Marijuana as a cash crop?
Re “Legalize pot? Not so fast,” Editorial, Jan. 13
So, if we go by your logic of not supporting AB 390, I assume you also think that medical marijuana should be illegal in California because it is classified by the federal government as a Schedule 1 drug? Our federal government is usually a step or two behind anyway, so again, we must lead the way for the nation.
This long-overdue bill would do exactly what's needed: stop imprisoning people for a drug that is far less harmful than alcohol or tobacco, and instead put it front and center in a place where it can be properly regulated and taxed.
Greed, once again, prevails. So now it is OK to legalize marijuana as long as a tax of $50 per ounce is imposed? Another form of entertainment that only the well-heeled can afford?
The black-market illegalities surrounding marijuana will always be in effect unless common sense is employed in its legalization.
The only crime here is the ongoing persecution of marijuana, and not fully legalizing it on both federal and state levels will secure the crime element so pervasive in its distribution. The federal anti-marijuana drug war is costing millions of dollars.
The prejudices regarding the nature of marijuana are trumping all the violence that is occurring in its name. This is twisted logic. Spark up a joint and enlighten up!
Someone please explain to me why it's OK for people who are sick to smoke marijuana to feel better, but it's not OK for people who aren't sick to smoke marijuana to feel better?
Thinking vs. fixing
Re “Is a college degree necessary?,” Opinion, Jan. 13
The point of going to college is to learn to think. Students are challenged with competing ideas and must learn to develop an open mind. Unfortunately, this doesn't happen much in today's high schools.
The emphasis on technical training in high school could be just another way of making sure that a large portion of our population doesn't learn how to develop critical thinking skills. Sure, they would be technically skilled enough to plumb a bathroom or build a house, yet they still wouldn't be able to tell a socialist from a communist. As working-class Americans, they probably would continue to vote against the party that represents their best economic interests.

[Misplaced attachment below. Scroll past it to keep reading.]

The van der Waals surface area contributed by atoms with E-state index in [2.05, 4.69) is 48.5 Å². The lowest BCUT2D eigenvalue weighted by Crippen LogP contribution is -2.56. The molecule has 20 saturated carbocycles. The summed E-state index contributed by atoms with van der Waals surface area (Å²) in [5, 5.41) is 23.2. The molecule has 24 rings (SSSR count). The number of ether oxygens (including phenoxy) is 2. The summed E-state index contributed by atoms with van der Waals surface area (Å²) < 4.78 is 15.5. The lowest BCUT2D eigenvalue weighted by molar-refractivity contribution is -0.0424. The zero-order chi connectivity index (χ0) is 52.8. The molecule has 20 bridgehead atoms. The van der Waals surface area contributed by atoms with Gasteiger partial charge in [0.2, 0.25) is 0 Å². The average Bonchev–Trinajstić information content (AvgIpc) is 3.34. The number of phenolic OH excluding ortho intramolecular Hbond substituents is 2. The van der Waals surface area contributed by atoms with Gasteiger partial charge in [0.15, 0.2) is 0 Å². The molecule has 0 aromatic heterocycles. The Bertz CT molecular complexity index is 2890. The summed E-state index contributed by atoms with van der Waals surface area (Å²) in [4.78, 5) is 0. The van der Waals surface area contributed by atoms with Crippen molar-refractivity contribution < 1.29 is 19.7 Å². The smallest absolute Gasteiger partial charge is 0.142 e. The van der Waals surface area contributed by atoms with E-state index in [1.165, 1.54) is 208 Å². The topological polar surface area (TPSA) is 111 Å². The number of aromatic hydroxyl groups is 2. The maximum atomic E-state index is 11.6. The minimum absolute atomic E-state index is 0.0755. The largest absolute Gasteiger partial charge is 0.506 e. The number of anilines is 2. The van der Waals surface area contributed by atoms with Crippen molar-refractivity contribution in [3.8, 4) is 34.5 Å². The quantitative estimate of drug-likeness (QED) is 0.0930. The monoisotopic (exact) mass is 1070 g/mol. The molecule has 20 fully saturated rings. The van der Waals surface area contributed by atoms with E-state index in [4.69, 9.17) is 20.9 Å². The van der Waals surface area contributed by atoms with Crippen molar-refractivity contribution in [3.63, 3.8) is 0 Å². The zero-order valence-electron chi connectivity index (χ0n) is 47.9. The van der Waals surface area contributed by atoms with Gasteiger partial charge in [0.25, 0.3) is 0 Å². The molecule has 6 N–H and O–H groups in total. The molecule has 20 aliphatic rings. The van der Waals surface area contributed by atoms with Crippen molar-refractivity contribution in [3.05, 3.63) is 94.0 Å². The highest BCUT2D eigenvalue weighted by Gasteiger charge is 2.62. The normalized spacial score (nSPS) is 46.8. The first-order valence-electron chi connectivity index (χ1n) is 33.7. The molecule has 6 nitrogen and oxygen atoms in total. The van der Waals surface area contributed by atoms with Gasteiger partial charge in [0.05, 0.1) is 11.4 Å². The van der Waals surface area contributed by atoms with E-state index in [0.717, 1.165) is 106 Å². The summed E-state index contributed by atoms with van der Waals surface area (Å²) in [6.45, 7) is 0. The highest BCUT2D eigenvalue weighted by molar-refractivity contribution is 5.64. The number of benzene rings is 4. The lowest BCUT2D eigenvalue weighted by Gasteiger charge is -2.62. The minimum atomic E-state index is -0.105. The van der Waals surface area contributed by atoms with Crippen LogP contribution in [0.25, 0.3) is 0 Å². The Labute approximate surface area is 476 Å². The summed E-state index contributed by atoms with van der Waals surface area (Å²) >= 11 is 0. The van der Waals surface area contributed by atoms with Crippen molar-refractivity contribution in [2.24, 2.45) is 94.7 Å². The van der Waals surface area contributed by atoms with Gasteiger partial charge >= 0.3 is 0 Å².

Perhaps the answer is to have students go to college first to learn to think and then return to the technical training.
As a retired electrician and contractor, I heartily agree with Mike Rustigan.
I have never been out of work and have always made a good living. I have often stated that we need good trade workers as well as college graduates.
So few young people are going into the trades that we are likely to be very short of workers who can keep things repaired and maintained in the years to come. Because of this, those who learn a trade will be in short supply and will consequently command excellent wages.
Fox News' Haiti gap
Re “CNN does it right in Haiti,” Column, Jan. 15
James Rainey's column on Fox News' scant coverage of Haiti merely shows what we all have known for years: Fox News is nothing more than a feel-good station for right-wing viewers who have little interest in anything outside their own limited agenda.
Why would anyone even turn on such intellectually impoverished programming offered by Glenn Beck, Bill O'Reilly, Sean Hannity and Sarah Palin? One loses faith in one's fellow citizens when he discovers acquaintances who waste their time on such drivel and who ignore the responsibilities of world citizenship, much less the human and moral obligation to help those in dire distress.
Praise be given to the real news organizations. They deliver the necessary food for thought, not just bubble gum tainted by racism.
San Juan Capistrano
Rainey never stops bad-mouthing Fox News and O'Reilly. The truth must hurt liberals like Rainey.
Haiti deserves assistance, but let's not forget all the aid given to it in the past with nothing to show for it. Like most of the aid given to parts of Africa, much of the money never gets to the people.
We should limit, whenever possible, our aid to food, water, clothing, building supplies and medical assistance. Let the U.S. buy these items from American companies, at a respectable discount, and send them to distressed countries. We'd help those in need and simulate our economy at the same time.
The filibuster is worth keeping
Re “A job for Boxer and Feinstein,” Opinion, Jan. 14
I would ask Harold Meyerson if he would have been compelled to write a piece like this if it were, say, 2003 and Republicans were in power?